Delegates shocked by Office of Fair Trading comments over liquid milk imports

Dairy farmers worried about future liquid milk imports from the Continent should not expect any sympathy from the Office of Fair Trading.
The shock comments came from OFT chief executive John Fingleton during a question and answer session following his speech to delegates at this week’s Dairy UK conference, held the day before the RABDF Dairy Event at Stoneleigh.
Mr Fingleton stunned many in the audience when he said that, by law, security of supply was not an issue that his organisation could take into account when regulating activities in the grocery sector.
Despite the sighting of a Dutch milk tanker in the south west recently, he said evidence received by the OFT suggested that milk supply would tend to stay within (national) borders or even locally. “If the government wants to protect dairy farming they will have to do it another way.”
Jim McLaren, NFU Scotland vice president said it felt like Mr Fingleton had “washed his hands” of the industry.
“I don’t know if he is very ignorant or just being clever in trying to provoke us into lobbying the government to change the law. Surely security of supply must be of fundamental concern to consumers.”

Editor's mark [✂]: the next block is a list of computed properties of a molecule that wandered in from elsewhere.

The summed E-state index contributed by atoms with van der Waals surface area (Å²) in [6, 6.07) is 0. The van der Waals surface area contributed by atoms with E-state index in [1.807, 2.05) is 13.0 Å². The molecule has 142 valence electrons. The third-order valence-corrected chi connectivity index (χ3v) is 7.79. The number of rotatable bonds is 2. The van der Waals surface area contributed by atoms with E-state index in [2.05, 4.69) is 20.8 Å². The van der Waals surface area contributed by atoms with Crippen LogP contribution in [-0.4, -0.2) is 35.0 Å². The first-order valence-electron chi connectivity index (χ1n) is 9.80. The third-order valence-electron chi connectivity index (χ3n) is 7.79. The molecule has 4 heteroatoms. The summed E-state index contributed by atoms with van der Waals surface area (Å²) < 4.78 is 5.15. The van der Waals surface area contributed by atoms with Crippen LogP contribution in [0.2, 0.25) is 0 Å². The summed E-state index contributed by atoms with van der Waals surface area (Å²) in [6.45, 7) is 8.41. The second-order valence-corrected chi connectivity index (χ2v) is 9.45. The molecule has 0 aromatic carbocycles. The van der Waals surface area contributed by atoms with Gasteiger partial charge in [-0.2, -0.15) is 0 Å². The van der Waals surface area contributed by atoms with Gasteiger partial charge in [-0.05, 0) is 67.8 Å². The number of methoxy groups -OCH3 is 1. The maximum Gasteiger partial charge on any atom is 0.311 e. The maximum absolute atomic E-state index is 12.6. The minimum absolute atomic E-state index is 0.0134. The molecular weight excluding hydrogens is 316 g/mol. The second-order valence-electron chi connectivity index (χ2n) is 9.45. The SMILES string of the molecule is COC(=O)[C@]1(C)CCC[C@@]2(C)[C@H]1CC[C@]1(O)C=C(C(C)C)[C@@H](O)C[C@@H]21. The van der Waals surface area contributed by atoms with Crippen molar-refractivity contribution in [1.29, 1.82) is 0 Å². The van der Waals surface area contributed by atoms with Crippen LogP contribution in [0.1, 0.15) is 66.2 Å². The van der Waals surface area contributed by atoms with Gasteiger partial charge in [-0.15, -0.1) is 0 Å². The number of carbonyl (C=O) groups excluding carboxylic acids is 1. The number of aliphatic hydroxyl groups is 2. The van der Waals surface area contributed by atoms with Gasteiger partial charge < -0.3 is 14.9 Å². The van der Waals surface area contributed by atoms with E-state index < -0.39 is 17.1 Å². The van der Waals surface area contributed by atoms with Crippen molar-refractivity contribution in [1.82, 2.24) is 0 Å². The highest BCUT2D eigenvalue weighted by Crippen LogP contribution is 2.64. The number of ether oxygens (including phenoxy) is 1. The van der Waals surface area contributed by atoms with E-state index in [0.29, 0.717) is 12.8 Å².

David Wilkinson, a Dairy Farmers of Britain supplier, said Mr Fingleton’s comments were very worrying.
Ironically, they came after he had tried to reassure the audience that the OFT was not against consolidation in the dairy sector. In the past 10 years, 17 of the 20 deals looked at by the OFT had been approved, he said.
He also offered hope for those who believe that three major British dairy co-ops is too many by stressing that agricultural co-operatives were excluded from the 1998 Competition Act.
But he admitted that the OFT was forced to refer some seemingly innocuous mergers – like Robert Wiseman’s proposed takeover of minnow Scottish Pride last year (check) –  to the Competition Commission because it had to rely on submitted evidence and had no investigative powers of its own. Contesting such moves was often prohibitively expensive, he conceded.
It was also wrong that companies were allowed to appeal decisions involving their competitors, he said.
David Curry, Dairy UK chairman, said he was slightly reassured that the OFT’s position had become clearer since Mr Fingleton took over in 2005.

He said he would consider launching a private members bill in parliament to give the OFT investigative powers, which could mean fewer referrals to the Competition Commission.